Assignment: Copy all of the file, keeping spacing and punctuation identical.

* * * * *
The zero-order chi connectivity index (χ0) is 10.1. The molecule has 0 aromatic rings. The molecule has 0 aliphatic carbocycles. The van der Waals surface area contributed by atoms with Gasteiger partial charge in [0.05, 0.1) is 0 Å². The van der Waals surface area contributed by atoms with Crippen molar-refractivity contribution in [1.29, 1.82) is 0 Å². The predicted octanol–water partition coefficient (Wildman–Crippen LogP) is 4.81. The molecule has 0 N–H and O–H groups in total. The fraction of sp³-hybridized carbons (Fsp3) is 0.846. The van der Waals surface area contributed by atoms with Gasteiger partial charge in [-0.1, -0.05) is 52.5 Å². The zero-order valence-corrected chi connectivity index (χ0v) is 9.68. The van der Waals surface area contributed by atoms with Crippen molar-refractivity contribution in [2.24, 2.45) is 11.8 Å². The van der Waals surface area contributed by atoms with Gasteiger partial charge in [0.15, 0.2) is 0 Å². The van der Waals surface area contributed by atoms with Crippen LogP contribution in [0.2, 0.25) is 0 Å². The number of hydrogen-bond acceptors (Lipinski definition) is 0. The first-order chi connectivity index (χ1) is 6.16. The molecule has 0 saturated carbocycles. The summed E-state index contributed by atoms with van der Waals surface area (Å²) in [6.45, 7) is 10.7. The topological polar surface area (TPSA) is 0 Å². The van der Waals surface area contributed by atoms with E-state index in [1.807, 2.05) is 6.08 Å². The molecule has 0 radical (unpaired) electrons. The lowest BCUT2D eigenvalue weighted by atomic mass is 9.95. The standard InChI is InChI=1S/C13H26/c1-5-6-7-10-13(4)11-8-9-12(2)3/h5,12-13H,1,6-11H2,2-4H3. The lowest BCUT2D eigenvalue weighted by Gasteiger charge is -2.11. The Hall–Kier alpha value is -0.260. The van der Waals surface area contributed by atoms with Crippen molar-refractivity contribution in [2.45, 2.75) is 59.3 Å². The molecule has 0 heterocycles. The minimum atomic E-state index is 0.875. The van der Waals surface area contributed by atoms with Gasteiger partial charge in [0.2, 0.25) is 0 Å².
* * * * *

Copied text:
The zero-order chi connectivity index (χ0) is 10.1. The molecule has 0 aromatic rings. The molecule has 0 aliphatic carbocycles. The van der Waals surface area contributed by atoms with Gasteiger partial charge in [0.05, 0.1) is 0 Å². The van der Waals surface area contributed by atoms with Crippen molar-refractivity contribution in [1.29, 1.82) is 0 Å². The predicted octanol–water partition coefficient (Wildman–Crippen LogP) is 4.81. The molecule has 0 N–H and O–H groups in total. The fraction of sp³-hybridized carbons (Fsp3) is 0.846. The van der Waals surface area contributed by atoms with Gasteiger partial charge in [-0.1, -0.05) is 52.5 Å². The zero-order valence-corrected chi connectivity index (χ0v) is 9.68. The van der Waals surface area contributed by atoms with Crippen molar-refractivity contribution in [2.24, 2.45) is 11.8 Å². The van der Waals surface area contributed by atoms with Gasteiger partial charge in [0.15, 0.2) is 0 Å². The van der Waals surface area contributed by atoms with Crippen LogP contribution in [0.2, 0.25) is 0 Å². The number of hydrogen-bond acceptors (Lipinski definition) is 0. The first-order chi connectivity index (χ1) is 6.16. The molecule has 0 saturated carbocycles. The summed E-state index contributed by atoms with van der Waals surface area (Å²) in [6.45, 7) is 10.7. The topological polar surface area (TPSA) is 0 Å². The van der Waals surface area contributed by atoms with E-state index in [1.807, 2.05) is 6.08 Å². The molecule has 0 radical (unpaired) electrons. The lowest BCUT2D eigenvalue weighted by atomic mass is 9.95. The standard InChI is InChI=1S/C13H26/c1-5-6-7-10-13(4)11-8-9-12(2)3/h5,12-13H,1,6-11H2,2-4H3. The lowest BCUT2D eigenvalue weighted by Gasteiger charge is -2.11. The Hall–Kier alpha value is -0.260. The van der Waals surface area contributed by atoms with Crippen molar-refractivity contribution in [2.45, 2.75) is 59.3 Å². The molecule has 0 heterocycles. The minimum atomic E-state index is 0.875. The van der Waals surface area contributed by atoms with Gasteiger partial charge in [0.2, 0.25) is 0 Å².